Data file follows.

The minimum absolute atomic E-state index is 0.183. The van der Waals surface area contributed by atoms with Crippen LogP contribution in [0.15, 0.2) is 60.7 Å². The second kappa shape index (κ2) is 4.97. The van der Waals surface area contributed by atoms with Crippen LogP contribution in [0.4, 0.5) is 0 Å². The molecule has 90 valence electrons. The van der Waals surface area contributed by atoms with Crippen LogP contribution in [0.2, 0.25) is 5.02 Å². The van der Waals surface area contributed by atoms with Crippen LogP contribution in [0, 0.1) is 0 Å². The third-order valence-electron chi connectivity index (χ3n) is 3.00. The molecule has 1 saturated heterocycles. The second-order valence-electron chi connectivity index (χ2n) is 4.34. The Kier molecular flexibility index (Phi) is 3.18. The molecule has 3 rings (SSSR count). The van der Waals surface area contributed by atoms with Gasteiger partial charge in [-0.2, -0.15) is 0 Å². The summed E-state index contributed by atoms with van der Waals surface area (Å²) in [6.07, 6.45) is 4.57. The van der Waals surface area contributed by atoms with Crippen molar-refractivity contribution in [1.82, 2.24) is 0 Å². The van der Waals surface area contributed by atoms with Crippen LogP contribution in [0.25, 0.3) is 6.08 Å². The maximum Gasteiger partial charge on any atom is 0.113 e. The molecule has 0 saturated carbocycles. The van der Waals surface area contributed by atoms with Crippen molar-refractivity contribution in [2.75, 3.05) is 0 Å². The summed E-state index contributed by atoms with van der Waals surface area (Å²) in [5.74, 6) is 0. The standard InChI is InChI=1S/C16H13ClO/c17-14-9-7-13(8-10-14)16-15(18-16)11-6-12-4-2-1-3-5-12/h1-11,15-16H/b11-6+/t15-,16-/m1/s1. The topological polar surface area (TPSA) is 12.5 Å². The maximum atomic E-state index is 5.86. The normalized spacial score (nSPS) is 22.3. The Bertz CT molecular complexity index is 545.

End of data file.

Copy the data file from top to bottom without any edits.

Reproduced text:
The minimum absolute atomic E-state index is 0.183. The van der Waals surface area contributed by atoms with Crippen LogP contribution in [0.15, 0.2) is 60.7 Å². The second kappa shape index (κ2) is 4.97. The van der Waals surface area contributed by atoms with Crippen LogP contribution in [0.4, 0.5) is 0 Å². The molecule has 90 valence electrons. The van der Waals surface area contributed by atoms with Crippen LogP contribution in [0.2, 0.25) is 5.02 Å². The van der Waals surface area contributed by atoms with Crippen LogP contribution in [0, 0.1) is 0 Å². The third-order valence-electron chi connectivity index (χ3n) is 3.00. The molecule has 1 saturated heterocycles. The second-order valence-electron chi connectivity index (χ2n) is 4.34. The Kier molecular flexibility index (Phi) is 3.18. The molecule has 3 rings (SSSR count). The van der Waals surface area contributed by atoms with Gasteiger partial charge in [-0.2, -0.15) is 0 Å². The summed E-state index contributed by atoms with van der Waals surface area (Å²) in [6.07, 6.45) is 4.57. The van der Waals surface area contributed by atoms with Crippen molar-refractivity contribution in [1.82, 2.24) is 0 Å². The van der Waals surface area contributed by atoms with Crippen LogP contribution in [0.25, 0.3) is 6.08 Å². The maximum Gasteiger partial charge on any atom is 0.113 e. The molecule has 0 saturated carbocycles. The van der Waals surface area contributed by atoms with Crippen molar-refractivity contribution in [2.75, 3.05) is 0 Å². The summed E-state index contributed by atoms with van der Waals surface area (Å²) in [5.74, 6) is 0. The standard InChI is InChI=1S/C16H13ClO/c17-14-9-7-13(8-10-14)16-15(18-16)11-6-12-4-2-1-3-5-12/h1-11,15-16H/b11-6+/t15-,16-/m1/s1. The topological polar surface area (TPSA) is 12.5 Å². The maximum atomic E-state index is 5.86. The normalized spacial score (nSPS) is 22.3. The Bertz CT molecular complexity index is 545.